End of term Pupils and par­ents brace for an un­cer­tain sum­mer

The Guardian - - News - Alexan­dra Top­ping

At the start of this year, 15-year-old Akasha Da­ley was ready to set­tle into a pro­gramme of hard work and re­vi­sion. Now, with the news that schools are clos­ing, she, like many of her friends, has been left adrift and won­der­ing what her fu­ture holds.

“Ev­ery­one was dev­as­tated when we learnt that we wouldn’t be go­ing back to school and the exams were can­celled,” said the pupil at West­min­ster Academy, in west London. “Af­ter we found out, ev­ery­one was just so sad – it felt like the whole of year 11 went into melt­down.”

As par­ents pre­pare home­school­ing ideas and won­der how they will con­tinue to work, teach­ers are fran­ti­cally pulling to­gether les­son plans and on­line sup­port. As one tired teacher in Hast­ings put it: “I didn’t think the apoc­a­lypse would have this much ad­min.”

Yes­ter­day, it was al­ready ap­par­ent that many par­ents were feel­ing over­whelmed. “My hus­band is still work­ing, and I am try­ing to do a full­time job while look­ing af­ter a sev­enyear-old and a four-year-old,” said ac­coun­tant Claire McElar­ney, who, like thou­sands of other par­ents, had joined the Face­book group Fam­ily Lock­down Tips and Ideas. “I’m do­ing a crap job at work­ing and a crap job at par­ent­ing.”

Ber­nadka Du­bicka, chair of the child and ado­les­cent fac­ulty at the Royal Col­lege of Psy­chi­a­trists, said that while there may be pos­i­tives to school clo­sures, par­ents could come un­der a huge amount of pres­sure. “There is great scope to learn about so­cial re­spon­si­bil­ity and get­ting in­volved. [How­ever] par­ents and car­ers also need to look af­ter their own health and try to con­tain their own anx­i­eties in front of their chil­dren,” she said.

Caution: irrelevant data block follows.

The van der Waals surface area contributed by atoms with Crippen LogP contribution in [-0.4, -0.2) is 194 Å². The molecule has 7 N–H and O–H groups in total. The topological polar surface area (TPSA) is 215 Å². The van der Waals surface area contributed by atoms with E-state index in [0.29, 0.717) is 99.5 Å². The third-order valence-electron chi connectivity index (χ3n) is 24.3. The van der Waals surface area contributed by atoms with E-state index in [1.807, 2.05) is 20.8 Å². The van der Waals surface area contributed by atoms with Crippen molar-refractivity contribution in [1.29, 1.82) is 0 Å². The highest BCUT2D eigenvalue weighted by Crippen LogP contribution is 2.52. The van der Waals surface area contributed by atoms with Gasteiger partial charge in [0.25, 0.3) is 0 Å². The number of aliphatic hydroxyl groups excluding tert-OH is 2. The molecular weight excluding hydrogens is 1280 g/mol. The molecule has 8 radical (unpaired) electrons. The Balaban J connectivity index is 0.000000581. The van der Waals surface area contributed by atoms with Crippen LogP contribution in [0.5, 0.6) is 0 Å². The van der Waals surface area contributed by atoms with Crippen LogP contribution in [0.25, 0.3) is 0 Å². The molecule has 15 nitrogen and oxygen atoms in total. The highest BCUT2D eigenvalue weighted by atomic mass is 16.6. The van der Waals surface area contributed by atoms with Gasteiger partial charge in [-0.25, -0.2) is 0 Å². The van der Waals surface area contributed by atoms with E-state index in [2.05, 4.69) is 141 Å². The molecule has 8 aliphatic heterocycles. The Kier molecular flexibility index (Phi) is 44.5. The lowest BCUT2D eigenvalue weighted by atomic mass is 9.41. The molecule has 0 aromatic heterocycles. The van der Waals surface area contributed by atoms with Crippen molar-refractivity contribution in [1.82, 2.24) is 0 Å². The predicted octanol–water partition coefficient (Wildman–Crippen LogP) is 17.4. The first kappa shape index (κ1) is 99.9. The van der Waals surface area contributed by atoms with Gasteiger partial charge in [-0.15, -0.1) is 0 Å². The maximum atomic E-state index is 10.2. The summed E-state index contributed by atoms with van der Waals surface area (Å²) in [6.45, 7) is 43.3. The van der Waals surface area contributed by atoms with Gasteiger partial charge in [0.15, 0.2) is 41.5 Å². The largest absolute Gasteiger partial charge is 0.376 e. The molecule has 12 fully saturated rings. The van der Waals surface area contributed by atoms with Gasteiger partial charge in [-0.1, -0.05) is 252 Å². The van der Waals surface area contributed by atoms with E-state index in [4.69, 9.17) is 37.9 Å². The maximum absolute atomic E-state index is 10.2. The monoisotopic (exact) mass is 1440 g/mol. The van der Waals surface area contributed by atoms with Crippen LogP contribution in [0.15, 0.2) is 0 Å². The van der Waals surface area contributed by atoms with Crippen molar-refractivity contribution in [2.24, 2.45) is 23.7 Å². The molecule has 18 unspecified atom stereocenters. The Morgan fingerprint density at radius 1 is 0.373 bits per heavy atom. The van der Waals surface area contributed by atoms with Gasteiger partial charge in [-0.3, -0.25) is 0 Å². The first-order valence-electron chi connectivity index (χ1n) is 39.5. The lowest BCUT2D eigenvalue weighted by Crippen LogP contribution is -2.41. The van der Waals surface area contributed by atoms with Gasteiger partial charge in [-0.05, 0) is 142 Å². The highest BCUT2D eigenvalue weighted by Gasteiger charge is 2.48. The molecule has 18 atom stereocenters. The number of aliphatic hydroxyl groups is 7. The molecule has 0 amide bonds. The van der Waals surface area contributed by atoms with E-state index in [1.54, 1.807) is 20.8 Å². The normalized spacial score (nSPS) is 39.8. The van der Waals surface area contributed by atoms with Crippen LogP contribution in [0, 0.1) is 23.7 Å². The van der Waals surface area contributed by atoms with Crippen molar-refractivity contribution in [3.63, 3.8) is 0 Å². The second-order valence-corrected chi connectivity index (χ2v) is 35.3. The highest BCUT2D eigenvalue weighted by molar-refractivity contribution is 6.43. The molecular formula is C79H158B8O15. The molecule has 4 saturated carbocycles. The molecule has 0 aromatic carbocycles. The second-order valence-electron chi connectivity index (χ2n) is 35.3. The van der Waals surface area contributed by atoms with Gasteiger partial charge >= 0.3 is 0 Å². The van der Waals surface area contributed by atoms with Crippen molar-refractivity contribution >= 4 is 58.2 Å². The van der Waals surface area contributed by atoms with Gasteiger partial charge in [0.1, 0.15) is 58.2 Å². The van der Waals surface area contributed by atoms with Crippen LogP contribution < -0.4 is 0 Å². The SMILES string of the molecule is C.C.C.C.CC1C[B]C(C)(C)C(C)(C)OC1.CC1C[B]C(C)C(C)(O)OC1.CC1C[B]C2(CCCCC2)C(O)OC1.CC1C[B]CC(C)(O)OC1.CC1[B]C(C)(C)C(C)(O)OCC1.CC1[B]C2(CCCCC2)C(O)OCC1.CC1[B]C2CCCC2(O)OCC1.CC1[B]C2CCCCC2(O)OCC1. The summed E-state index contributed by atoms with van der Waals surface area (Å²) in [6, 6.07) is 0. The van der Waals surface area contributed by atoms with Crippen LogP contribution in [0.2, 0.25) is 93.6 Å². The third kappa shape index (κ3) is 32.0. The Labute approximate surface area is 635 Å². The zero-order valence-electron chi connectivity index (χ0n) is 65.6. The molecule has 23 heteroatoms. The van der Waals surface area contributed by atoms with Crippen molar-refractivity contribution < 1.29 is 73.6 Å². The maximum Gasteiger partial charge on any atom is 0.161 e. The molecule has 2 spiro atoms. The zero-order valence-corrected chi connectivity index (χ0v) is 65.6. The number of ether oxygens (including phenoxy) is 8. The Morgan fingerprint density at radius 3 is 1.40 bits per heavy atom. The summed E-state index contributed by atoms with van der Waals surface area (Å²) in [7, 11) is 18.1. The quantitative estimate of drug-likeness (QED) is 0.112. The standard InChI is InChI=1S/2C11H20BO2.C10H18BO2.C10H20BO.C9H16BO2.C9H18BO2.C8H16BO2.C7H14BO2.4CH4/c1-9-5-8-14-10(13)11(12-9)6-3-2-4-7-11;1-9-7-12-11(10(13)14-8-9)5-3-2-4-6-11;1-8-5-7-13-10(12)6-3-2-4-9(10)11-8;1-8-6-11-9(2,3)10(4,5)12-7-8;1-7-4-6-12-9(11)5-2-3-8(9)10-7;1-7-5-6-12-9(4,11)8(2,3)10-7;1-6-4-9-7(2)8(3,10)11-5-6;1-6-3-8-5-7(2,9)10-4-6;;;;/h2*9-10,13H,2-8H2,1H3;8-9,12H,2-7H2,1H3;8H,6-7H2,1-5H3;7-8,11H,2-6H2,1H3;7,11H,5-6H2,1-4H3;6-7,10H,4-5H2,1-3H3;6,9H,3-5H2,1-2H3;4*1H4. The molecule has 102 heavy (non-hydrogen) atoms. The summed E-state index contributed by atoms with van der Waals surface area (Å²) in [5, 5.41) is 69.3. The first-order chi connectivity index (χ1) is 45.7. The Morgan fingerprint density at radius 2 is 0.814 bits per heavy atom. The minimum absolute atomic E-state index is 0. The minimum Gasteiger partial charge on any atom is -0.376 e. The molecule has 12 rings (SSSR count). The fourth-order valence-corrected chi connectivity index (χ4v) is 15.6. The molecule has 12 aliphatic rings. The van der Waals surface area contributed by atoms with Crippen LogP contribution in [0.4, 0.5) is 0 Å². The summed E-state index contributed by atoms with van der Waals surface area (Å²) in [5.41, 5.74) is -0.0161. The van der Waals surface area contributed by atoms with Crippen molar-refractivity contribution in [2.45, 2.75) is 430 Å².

Clos­ing schools was likely to add to grow­ing in­equal­ity in the UK and leave fam­i­lies who were al­ready strug­gling fi­nan­cially un­able to cope, warned Prof Becky Fran­cis, chief ex­ec­u­tive of the Ed­u­ca­tion En­dow­ment Foun­da­tion (EEF).

“We an­tic­i­pate there will be longterm im­pacts on at­tain­ment gaps for dis­ad­van­taged pupils. There is a lot of ev­i­dence on the im­pact of sum­mer hol­i­days on the growth of achieve­ment gaps be­tween richer and poorer stu­dents,” she said.

“Chil­dren from dis­ad­van­taged fam­i­lies may be less likely to have close su­per­vi­sion be­cause par­ents are more likely to have to stay in work, and those are cru­cial fac­tors to be born in mind.”

West­min­ster Academy spent yes­ter­day in­form­ing pupils how classes would be mov­ing on­line – and as­sur­ing them that they would still be ex­pected to work, and would be tak­ing exams, at some point.

The school was de­ter­mined to sup­port pupils and staff dur­ing un­cer­tain times, said its prin­ci­pal, Saima Rana. “We are all in­fin­itely aware of the cri­sis and are filled with sad­ness, but we also have to con­sider a fu­ture when Covid-19 comes un­der con­trol. Our chil­dren are our fu­ture, and we have filled them with a tremen­dous sense of un­cer­tainty,” she said.

Asked if she felt wor­ried about the fu­ture, Akasha re­mained pos­i­tive. “I don’t think we are scared,” she said. “We are maybe anx­ious for our fu­ture, and I don’t think that anx­i­ety will go away un­til the gov­ern­ment tells us what’s go­ing to hap­pen. But we will get through it. This gen­er­a­tion will be the strongest this coun­try has ever seen.”


Schools will close to­day in a fur­ther move to com­bat the coro­n­avirus out­break

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